In mice, 2-amino-1-methyl-6-phenylimidazo[4,5-b]pyridine (PhIP) induces a high incidence of malignant lymphoma and leukemia, but exhibits little, if any, carcinogenic activity in the large intestine after long-term exposure. However, recent studies have revealed that colonic adenocarcinomas can be efficiently and rapidly induced by combined treatment with PhIP and dextran sulfate sodium (DSS), a potent inducer of colitis. In the present study, the authors investigated the effects of inflammation on PhIP-induced carcinogenesis using two mouse strains, C57BL/6J and MSM/Ms, showing distinct temporal profiles of inflammatory responses to DSS. A long-term carcinogenesis experiment conducted with a single i.g. administration of PhIP (200 mg/kg body weight), followed by DSS treatment in drinking water for 4-6 days, revealed an increase in tumor incidence in C57BL/6J mice in accordance with the DSS intake. In contrast, neoplastic lesions were rarely observed in the MSM/Ms strain. From the short-term exposure to DSS for 4 days, C57BL/6J mice demonstrated severe chronic colitis, accompanied by hyperplastic cryptal epithelium and extensive cellular infiltration. Splenomegaly and swelling of mesenteric lymph nodes were also evident for over 1 month as chronic symptoms of systemic immunological disturbance. However, no inflammatory lesions were detected in MSM/Ms mice. The present results provide strong evidence that prolonged chronic inflammatory responses induced by DSS are directly responsible for the observed enhancement of PhIP-induced large bowel carcinogenicity.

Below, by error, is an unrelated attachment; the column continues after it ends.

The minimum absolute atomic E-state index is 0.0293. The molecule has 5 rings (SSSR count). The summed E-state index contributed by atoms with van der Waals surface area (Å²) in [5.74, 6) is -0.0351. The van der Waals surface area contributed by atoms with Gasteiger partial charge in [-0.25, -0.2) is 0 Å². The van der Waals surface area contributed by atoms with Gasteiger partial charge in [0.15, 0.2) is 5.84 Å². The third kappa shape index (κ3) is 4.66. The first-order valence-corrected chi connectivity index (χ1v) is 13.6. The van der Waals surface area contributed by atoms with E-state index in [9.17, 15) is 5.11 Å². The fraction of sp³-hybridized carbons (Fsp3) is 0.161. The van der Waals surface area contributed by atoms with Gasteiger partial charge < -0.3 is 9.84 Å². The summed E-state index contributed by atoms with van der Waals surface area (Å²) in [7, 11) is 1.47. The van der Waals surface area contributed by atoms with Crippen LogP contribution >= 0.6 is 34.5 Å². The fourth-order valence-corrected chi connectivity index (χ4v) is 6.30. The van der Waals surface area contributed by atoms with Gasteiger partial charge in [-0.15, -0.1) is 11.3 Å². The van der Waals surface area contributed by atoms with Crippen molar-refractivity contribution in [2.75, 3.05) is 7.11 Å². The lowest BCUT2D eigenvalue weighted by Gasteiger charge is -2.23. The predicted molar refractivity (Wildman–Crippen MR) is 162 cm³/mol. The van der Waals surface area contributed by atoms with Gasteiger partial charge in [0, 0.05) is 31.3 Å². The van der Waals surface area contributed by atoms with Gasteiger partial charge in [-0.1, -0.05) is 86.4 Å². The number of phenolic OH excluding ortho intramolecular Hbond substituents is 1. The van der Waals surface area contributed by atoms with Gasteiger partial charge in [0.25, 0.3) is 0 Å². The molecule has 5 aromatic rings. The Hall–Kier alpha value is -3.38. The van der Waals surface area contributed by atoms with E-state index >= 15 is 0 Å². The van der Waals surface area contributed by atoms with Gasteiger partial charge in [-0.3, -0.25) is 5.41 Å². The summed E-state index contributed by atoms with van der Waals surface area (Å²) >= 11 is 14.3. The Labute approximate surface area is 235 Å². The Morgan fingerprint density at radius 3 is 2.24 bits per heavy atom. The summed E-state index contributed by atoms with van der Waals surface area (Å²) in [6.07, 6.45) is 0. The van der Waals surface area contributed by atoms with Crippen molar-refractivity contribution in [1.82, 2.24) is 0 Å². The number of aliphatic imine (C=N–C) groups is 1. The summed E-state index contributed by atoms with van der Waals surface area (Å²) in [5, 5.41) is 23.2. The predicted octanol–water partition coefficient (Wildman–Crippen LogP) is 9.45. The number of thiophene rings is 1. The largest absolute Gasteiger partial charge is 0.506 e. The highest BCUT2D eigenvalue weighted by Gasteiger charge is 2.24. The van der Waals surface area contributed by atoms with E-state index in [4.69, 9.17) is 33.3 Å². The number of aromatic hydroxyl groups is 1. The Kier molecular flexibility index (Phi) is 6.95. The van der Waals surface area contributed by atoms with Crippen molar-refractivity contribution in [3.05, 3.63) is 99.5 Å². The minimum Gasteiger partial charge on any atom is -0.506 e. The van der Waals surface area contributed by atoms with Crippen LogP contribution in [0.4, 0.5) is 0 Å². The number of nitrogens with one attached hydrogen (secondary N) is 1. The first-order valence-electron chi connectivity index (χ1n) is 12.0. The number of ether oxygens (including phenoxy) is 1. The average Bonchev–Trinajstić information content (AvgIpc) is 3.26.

ASJC Scopus subject areas
- Cancer Research